Security Check: Anastasia Leng has been a wandering nomad all her life, having lived in Bahrain, Vietnam, Hungary, Russia, France, England, and the US. She currently resides in New York City and is the Founder of Hatch, an online ecommerce site for the maker generation.
What’s your historical London and New York connection?
My family moved to the States when I was 14 and we initially settled in New York, though it wasn’t long until my parents opted for something slightly more serene and relocated to the suburbs. After I graduated from university and spent 2 years working for Google in San Francisco, I moved to London, initially just for 8 months. 8 months turned into 4.5 years and London became home. When I finally left Google in August 2012 to start my own company, I moved back to New York City and am finally getting that Manhattan-in-your-20’s experience.
Describe your experience in New York as a Londoner.
Before moving to London, I was warned that the reverse culture shock of coming home is worse than the culture shock of moving to London, and this is something I’ve definitely found to be true. Being a Londoner-at-heart in New York definitely has its moments of acclimation: I miss the accents, people letting you get off the subway before they pile on, the grey yet always mild weather, and the cleanliness and relative quiet of the city.
That said, New York has a palatable energy around it that makes you feel that there’s no option but success here — succeeding in New York feels like a test you must pass to get to that next level, whatever it is. Everyone you meet here is chasing a goal and I have yet to be anywhere that feels more contagiously ambitious than New York City.
How can New York and London better engage with each other?
Recognize that the two cities, and its residents, are different. It’s easy to assume that because people speak English in both places, they operate by the same unwritten and informal rules (at least I made that assumption when I first moved to London). Londoners, upon first impression, seem less welcoming and outwardly friendly than what New Yorkers might be used to, but that’s definitely not the case if you persevere a bit.
The tech scene in both cities, while always growing, is tight-knit and accepting enough that you can truly reach out to most people and get a response. Take advantage of that. Every person you meet opens up other doors and possibilities, and it’s that kind of serendipity, regardless of which side of the pond it’s on, that’ll ultimately take you to that place you’re trying to go.
Favorite NYC secret spot: I know I’m very biased, but my favorite NYC spot is my mom’s restaurant, the Russian Vodka Room, in midtown Manhattan. There’s live piano music, over 350 different kinds of vodka, plus delicious hearty Russian food.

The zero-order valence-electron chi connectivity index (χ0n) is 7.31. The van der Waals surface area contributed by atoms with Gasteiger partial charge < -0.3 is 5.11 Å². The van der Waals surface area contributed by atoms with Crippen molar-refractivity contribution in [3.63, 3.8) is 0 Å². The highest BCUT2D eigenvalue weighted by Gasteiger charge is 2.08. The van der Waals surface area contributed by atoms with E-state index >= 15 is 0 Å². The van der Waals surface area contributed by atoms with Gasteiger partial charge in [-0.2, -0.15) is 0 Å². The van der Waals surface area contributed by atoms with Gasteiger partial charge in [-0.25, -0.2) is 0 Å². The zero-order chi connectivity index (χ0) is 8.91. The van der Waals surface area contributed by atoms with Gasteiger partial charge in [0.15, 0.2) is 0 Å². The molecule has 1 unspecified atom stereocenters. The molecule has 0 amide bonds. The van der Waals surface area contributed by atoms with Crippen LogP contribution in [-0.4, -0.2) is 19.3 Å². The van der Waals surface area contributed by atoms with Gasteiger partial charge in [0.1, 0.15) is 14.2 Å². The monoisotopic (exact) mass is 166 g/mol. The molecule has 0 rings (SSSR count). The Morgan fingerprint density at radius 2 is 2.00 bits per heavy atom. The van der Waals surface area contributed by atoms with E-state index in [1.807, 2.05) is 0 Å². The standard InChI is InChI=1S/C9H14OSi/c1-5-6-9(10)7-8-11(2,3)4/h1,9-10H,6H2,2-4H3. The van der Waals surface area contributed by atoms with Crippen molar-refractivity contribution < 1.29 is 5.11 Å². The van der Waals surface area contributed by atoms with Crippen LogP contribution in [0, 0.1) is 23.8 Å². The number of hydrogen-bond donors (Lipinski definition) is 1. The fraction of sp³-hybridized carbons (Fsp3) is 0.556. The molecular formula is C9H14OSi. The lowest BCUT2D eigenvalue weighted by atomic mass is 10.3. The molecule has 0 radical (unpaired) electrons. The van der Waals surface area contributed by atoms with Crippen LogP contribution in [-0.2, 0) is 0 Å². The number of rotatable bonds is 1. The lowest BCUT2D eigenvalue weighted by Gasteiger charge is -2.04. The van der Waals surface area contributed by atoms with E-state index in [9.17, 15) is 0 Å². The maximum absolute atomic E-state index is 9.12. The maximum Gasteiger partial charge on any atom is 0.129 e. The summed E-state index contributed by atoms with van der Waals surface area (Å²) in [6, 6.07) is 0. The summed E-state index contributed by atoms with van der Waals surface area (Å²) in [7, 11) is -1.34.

Favorite London secret spot: For food, definitely Rochelle Canteen. You’d never know there was a restaurant there unless you were looking for it and it feels like you’re going through a secret garden just to get there. For drinks, my favorite pub is the Ladbroke Arms over in Notting Hill — it’s the quintessential British Pub, with the added bonus of a small beautiful garden outside that makes drinking that Pimms Cup on a rare sunny day all the more enjoyable.
If you could live anywhere in the world, where would it be and why? London. Once you get past the crap weather and the 11 p.m. closing time, London is very easy to fall in love with. From beautiful architecture around every corner, the ability to be anywhere in Europe within 3 hours, the emphasis on living life beyond work, and the loving self-deprecating nature of the English, I’d be happy to call London home again anytime. My favorite thing about the English (and something that I miss in NYC) is their ability to get through a whole meal with you without once asking you what you do for a living.
In flight entertainment:
What’s playing in your headphones right now? Soundtrack to Vicky, Christina, Barcelona.
And what are you currently reading? I just started These Days by Jack Cheng, a novel set out to debunk the myths associated with startup life. I just finished Hatching Twitter by Nick Bilton, a great and very quick read about the drama-fueled conception and evolution of Twitter.
From the 3460 Miles newsletter: connecting NEW YORK CITY + LONDON